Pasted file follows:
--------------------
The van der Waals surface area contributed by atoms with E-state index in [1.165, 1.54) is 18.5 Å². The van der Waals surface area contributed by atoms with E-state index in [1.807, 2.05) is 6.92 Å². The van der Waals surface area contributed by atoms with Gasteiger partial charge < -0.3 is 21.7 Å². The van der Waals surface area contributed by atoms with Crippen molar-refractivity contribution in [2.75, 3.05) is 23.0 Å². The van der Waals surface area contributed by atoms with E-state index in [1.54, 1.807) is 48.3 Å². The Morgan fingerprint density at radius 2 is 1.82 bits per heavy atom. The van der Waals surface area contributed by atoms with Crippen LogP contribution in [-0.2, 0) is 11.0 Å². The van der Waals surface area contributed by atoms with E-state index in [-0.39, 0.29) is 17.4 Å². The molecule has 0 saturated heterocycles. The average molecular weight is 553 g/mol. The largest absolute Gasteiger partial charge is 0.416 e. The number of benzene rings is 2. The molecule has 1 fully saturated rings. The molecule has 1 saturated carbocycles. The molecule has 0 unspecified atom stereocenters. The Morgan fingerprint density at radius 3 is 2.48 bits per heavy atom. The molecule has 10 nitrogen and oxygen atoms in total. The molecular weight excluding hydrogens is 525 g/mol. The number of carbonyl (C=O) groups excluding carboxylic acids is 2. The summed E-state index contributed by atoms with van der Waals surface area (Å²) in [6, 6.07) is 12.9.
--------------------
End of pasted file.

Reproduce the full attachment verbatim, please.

The van der Waals surface area contributed by atoms with E-state index in [1.165, 1.54) is 18.5 Å². The van der Waals surface area contributed by atoms with E-state index in [1.807, 2.05) is 6.92 Å². The van der Waals surface area contributed by atoms with Gasteiger partial charge < -0.3 is 21.7 Å². The van der Waals surface area contributed by atoms with Crippen molar-refractivity contribution in [2.75, 3.05) is 23.0 Å². The van der Waals surface area contributed by atoms with E-state index in [1.54, 1.807) is 48.3 Å². The Morgan fingerprint density at radius 2 is 1.82 bits per heavy atom. The van der Waals surface area contributed by atoms with Crippen LogP contribution in [-0.2, 0) is 11.0 Å². The van der Waals surface area contributed by atoms with E-state index in [-0.39, 0.29) is 17.4 Å². The molecule has 0 saturated heterocycles. The average molecular weight is 553 g/mol. The largest absolute Gasteiger partial charge is 0.416 e. The number of benzene rings is 2. The molecule has 1 fully saturated rings. The molecule has 1 saturated carbocycles. The molecule has 0 unspecified atom stereocenters. The Morgan fingerprint density at radius 3 is 2.48 bits per heavy atom. The molecule has 10 nitrogen and oxygen atoms in total. The molecular weight excluding hydrogens is 525 g/mol. The number of carbonyl (C=O) groups excluding carboxylic acids is 2. The summed E-state index contributed by atoms with van der Waals surface area (Å²) in [6, 6.07) is 12.9.